No compelling case for contract law enforcement

Mara Bain
Guest Columnist

There is no question the Washington County Sheriff’s Office is a professional organization. Sheriff Hutton and Chief Deputy Starry lead a team of dedicated deputies, and Forest Lake residents benefit daily from the services they provide. The question before our city is whether the Forest Lake Police Department should be disbanded and primary law enforcement services contracted through WCSO. I would contend there are five primary reasons why a compelling case has not been made.

We lose local control.

Currently, Forest Lake residents, through their election of city officials, control every aspect of services provided by the Forest Lake Police Department. We control budget, leadership, staffing, policies and day-to-day operations. Under a WCSO contract, this control is transferred to the Washington County Sheriff and Board of Commissioners, all elected officials with very few ties to Forest Lake.

Cost differences are not significant or guaranteed.

As of press deadline for this column, only estimated first-year costs have been proposed with first-year savings of about $300,000, which is less than 10 percent of the annual police budget. This does not include one-time transition costs, which also have not yet been fully disclosed and are likely substantial. It is important to note that this will not be a fixed cost contract. The city of Forest Lake will be charged based on actual direct and indirect costs incurred. The loss of local control, coupled with a variable-cost contract, results in a less certain financial future for the city. Contrast that with FLPD’s history of performing within budget.

There is no material difference between proposed WCSO staffing and FLPD staffing.

The WCSO proposal includes 25.5 licensed deputies plus one administrative staff. Today the FLPD is budgeted for 25 licensed officers plus two administrative staff. While it has been touted that the WCSO plan includes higher patrol coverage, the FLPD could make the staffing adjustments today, if desired, to meet those same objectives.

Many of the proposed services are services we already receive and are built into Forest Lake taxpayers’ Washington County taxes.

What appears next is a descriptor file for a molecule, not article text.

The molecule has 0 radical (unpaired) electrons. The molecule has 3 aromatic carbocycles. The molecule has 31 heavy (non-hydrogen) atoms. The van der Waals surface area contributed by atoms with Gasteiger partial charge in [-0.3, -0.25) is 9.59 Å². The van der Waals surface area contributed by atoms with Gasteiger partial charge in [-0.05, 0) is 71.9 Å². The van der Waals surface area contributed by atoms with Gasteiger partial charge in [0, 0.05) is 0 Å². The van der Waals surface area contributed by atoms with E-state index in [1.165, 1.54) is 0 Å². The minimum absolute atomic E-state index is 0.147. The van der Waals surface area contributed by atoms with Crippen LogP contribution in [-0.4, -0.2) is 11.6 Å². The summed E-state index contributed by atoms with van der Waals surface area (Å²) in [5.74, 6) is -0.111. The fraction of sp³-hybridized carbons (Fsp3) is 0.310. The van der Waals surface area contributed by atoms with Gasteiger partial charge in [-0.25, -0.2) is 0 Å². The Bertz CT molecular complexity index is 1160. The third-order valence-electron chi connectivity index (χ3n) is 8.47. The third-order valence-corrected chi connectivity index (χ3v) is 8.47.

The WCSO proposal includes a full scope of services. It is important to note Forest Lake residents enjoy many of those same benefits today. Services already paid for and provided to us include the drug task force, SWAT, investigations, computer forensics, human trafficking, K-9, dispatch, detention, civil process services, water parks and trails, and detention and corrections.

A contract with WCSO is unnecessarily punitive to current FLPD officers and their families.

While WCSO has expressed interest and a need to hire current FLPD officers, if a WCSO contract is pursued, FLPD officers will have their employment terminated and will have to go through a competitive hiring process with WCSO. If hired, they may not be assigned to the Forest Lake contract. The common quote we’ve heard that “It will be the same officers in a different colored uniform” simply is not true. In discussions with the sheriff’s office, I have learned that all newly hired deputies will likely start at a beginning patrol rank, losing all seniority and associated benefits. Is this how we treat our FLPD officers who put their lives on the line for our community every day?

In conclusion, good decisions should be evaluated for risk. There are simply too many risks, uncertainties, and unanswered questions in the WCSO proposal to justify the marginal expense benefits proposed. A compelling case to disband the FLPD has not yet been made.

Mara Bain is a Forest Lake City Council member.

  • Eugene Huerstel

    First I would like to see the 2018 proposal of the Forest Lake FLPD. We know what the 2017 budget is for the FLPD but not what they would propose for 2018. If you think there will be increases for the Washington County Sheriff what about the FLPD? Do we really have anything to say about local control? I think Mara you know some of the problems correct? $300,000 savings in a 2017 budget or since they do not have the 2018 proposal could it be more? Always put the number as close as you can as it is more than $300,000 + Be objective as possible, I thought as council person you would listen and make a decision based on the facts which as of now the FLPD has not even given a proposal. Playing on emotions of officers at this time is not fair to them or any of us. When the union negotiates they know that or maybe they do not know that some day someone else could take their job with a cheaper contract and more services and provide more assets and resources. I am sure that there are some very good FLPD officers who will be serving our area if the proposal is accepted and that would be good. If FLPD is retained I would hope you would be able to straighten out some of the problems you know about. Thanks Eugene Huerstel